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Republic Learns Cars Ain't Videos


The Corporation: MANAGEMENT

REPUBLIC LEARNS CARS AIN'T VIDEOS

It's retooling its Blockbuster strategy at AutoNation

Wayne Huizenga has gotten a lot of mileage out of comparing his AutoNation USA used-car superstores to Blockbuster Entertainment Group video stores. By consolidating a fragmented industry and focusing on customer service, he vowed Republic Industries Inc. would revamp automotive retailing just as Blockbuster redefined movie rentals under his leadership. "It's not that much different when you are selling cars," he told an audience of auto dealers and industry executives recently.

But with Republic's planned announcement on Jan. 29 of a $150 million write-off to cover the costs of merging its new- and used-car operations, Huizenga and Steven R. Berrard, Republic's co-chief executives, are acknowledging that the car business is different. They're shifting gears to decentralize management at AutoNation, putting experienced local dealers instead of former Blockbuster executives behind the wheel. By tapping the dealers' expertise, Republic hopes to boost the lagging performance of its 25 AutoNation superstores and capture efficiencies from its 54 dealers and 267 franchises. For disappointed investors who are sitting on stock trading around 21, near Republic's 52-week low, the good news is, at least management is willing to try something new.

Republic's moves put it in a stronger position to weather what may be a tough year. Used-car wholesale prices remain strong while retail prices are softening, squeezing dealer margins to 10.8% from 11.1% a year ago, according to the National Association of Automobile Dealers. Auto analyst Maryann N. Keller of Furman Selz Inc. in New York doesn't expect much improvement in 1998. Flat new-car prices and attractive sales incentives will put used-car prices under even more pressure. Still, she believes Republic is buffered to some degree by its new-car, rental-car, and solid-waste divisions. And few are ready to write off Huizenga's concept yet. "It's a much more difficult business to run than three years ago when used-car prices were stable or not declining as much, but it is still possible and probable to make money in used cars," she says.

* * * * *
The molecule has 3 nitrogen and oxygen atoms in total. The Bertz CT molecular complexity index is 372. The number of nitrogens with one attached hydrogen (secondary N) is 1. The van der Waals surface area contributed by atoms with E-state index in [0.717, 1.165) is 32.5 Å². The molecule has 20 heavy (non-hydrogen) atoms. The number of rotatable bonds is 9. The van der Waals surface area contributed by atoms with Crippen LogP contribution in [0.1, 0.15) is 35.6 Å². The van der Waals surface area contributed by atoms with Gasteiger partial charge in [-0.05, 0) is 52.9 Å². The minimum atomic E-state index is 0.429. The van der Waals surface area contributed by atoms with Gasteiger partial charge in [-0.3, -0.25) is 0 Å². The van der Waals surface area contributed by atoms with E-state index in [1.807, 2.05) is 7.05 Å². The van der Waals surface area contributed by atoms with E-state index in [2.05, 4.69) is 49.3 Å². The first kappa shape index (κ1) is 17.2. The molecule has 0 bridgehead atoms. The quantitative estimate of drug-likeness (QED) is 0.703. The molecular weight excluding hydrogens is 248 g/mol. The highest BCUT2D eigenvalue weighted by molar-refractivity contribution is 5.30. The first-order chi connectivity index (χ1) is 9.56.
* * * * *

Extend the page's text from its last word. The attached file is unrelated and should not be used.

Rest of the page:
Huizenga says AutoNation will be profitable by midyear and that some older stores already are. "It's a tougher business than Blockbuster," he admits. But, he adds, "business has turned around. This is going to work."

Still, it will take a lot to persuade skeptical investors. The stock is lagging despite some recent victories. Republic resolved a very public spat with Toyota Motor Corp. that threatened to snarl its acquisition of dealers. It sold its home-security business for a hefty premium. And it has continued the blitzkrieg of acquisitions that vaulted the company from $2.3 billion in overall revenues in 1996 to $10.3 billion last year. Operating income grew nearly fivefold, to $443.7 million, in that time.

Why isn't Wall Street impressed? Largely because investors have adopted a "show me" attitude with what had been an appealing story of revolutionizing the $600 billion auto-retailing industry. Shares of used-car superstore competitor CarMax Auto Superstores and new-car dealer consolidators United Auto Group and Cross-Continent Auto Retailers have also been hammered as results fell short of expectations. AutoNation, on the other hand, is a small part of the overall empire--an estimated 6% of revenues in 1997. But it is key to Republic because it was a big part of the story the company took to Wall Street. One institutional investor who holds Republic shares says the concept has promise, but execution has been poor. "The question is, if you really have car people who can operate the business properly, can they make it work? This is the make-or-break year."

Believers such as Randall E. Haase, senior portfolio manager for Alliance Capital Management, Republic's largest institutional holder with upwards of 35 million shares, say the concept was bound to need refining. He applauds the new, decentralized strategy. And he thinks Wall Street is unfairly lumping Republic with the other newly public auto retailers that don't have the efficiencies of Republic's regional clusters of used-, new-, and rental-car operations.

The need to reap those efficiencies--and fix AutoNation--is what's driving Michael E. Maroone, president of Republic's automotive retail division, and the other veteran car dealers Republic has brought on board. With much of their net worth on the line in Republic shares, the dealers have pushed for changes.